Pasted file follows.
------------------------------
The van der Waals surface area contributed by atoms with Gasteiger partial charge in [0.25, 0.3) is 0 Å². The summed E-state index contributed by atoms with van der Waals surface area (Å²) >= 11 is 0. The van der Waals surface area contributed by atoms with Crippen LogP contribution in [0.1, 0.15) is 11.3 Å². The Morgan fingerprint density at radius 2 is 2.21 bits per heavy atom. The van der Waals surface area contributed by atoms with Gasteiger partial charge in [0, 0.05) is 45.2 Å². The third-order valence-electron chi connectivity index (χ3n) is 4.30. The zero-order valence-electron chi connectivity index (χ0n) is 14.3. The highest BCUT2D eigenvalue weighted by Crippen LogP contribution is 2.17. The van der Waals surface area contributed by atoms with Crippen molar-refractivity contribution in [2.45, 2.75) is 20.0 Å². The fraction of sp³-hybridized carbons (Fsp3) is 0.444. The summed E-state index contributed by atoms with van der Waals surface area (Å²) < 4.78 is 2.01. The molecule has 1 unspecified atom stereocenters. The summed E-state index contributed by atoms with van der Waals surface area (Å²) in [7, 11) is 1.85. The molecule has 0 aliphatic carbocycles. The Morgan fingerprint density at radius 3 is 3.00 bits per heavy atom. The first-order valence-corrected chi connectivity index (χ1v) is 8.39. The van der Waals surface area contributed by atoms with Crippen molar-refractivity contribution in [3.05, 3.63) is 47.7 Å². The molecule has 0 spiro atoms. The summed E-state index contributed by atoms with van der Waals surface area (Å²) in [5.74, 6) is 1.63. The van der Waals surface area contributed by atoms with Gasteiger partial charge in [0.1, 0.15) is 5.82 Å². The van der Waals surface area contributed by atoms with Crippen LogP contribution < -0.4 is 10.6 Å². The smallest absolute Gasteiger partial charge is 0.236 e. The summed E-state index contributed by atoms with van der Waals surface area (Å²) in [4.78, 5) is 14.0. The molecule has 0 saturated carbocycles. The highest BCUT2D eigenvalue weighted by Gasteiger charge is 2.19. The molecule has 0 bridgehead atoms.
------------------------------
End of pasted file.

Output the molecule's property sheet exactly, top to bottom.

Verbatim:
The van der Waals surface area contributed by atoms with Gasteiger partial charge in [0.25, 0.3) is 0 Å². The summed E-state index contributed by atoms with van der Waals surface area (Å²) >= 11 is 0. The van der Waals surface area contributed by atoms with Crippen LogP contribution in [0.1, 0.15) is 11.3 Å². The Morgan fingerprint density at radius 2 is 2.21 bits per heavy atom. The van der Waals surface area contributed by atoms with Gasteiger partial charge in [0, 0.05) is 45.2 Å². The third-order valence-electron chi connectivity index (χ3n) is 4.30. The zero-order valence-electron chi connectivity index (χ0n) is 14.3. The highest BCUT2D eigenvalue weighted by Crippen LogP contribution is 2.17. The van der Waals surface area contributed by atoms with Crippen molar-refractivity contribution in [2.45, 2.75) is 20.0 Å². The fraction of sp³-hybridized carbons (Fsp3) is 0.444. The summed E-state index contributed by atoms with van der Waals surface area (Å²) < 4.78 is 2.01. The molecule has 1 unspecified atom stereocenters. The summed E-state index contributed by atoms with van der Waals surface area (Å²) in [7, 11) is 1.85. The molecule has 0 aliphatic carbocycles. The Morgan fingerprint density at radius 3 is 3.00 bits per heavy atom. The first-order valence-corrected chi connectivity index (χ1v) is 8.39. The van der Waals surface area contributed by atoms with Crippen molar-refractivity contribution in [3.05, 3.63) is 47.7 Å². The molecule has 0 spiro atoms. The summed E-state index contributed by atoms with van der Waals surface area (Å²) in [5.74, 6) is 1.63. The van der Waals surface area contributed by atoms with Gasteiger partial charge in [0.1, 0.15) is 5.82 Å². The van der Waals surface area contributed by atoms with Crippen LogP contribution < -0.4 is 10.6 Å². The smallest absolute Gasteiger partial charge is 0.236 e. The summed E-state index contributed by atoms with van der Waals surface area (Å²) in [4.78, 5) is 14.0. The molecule has 0 saturated carbocycles. The highest BCUT2D eigenvalue weighted by Gasteiger charge is 2.19. The molecule has 0 bridgehead atoms.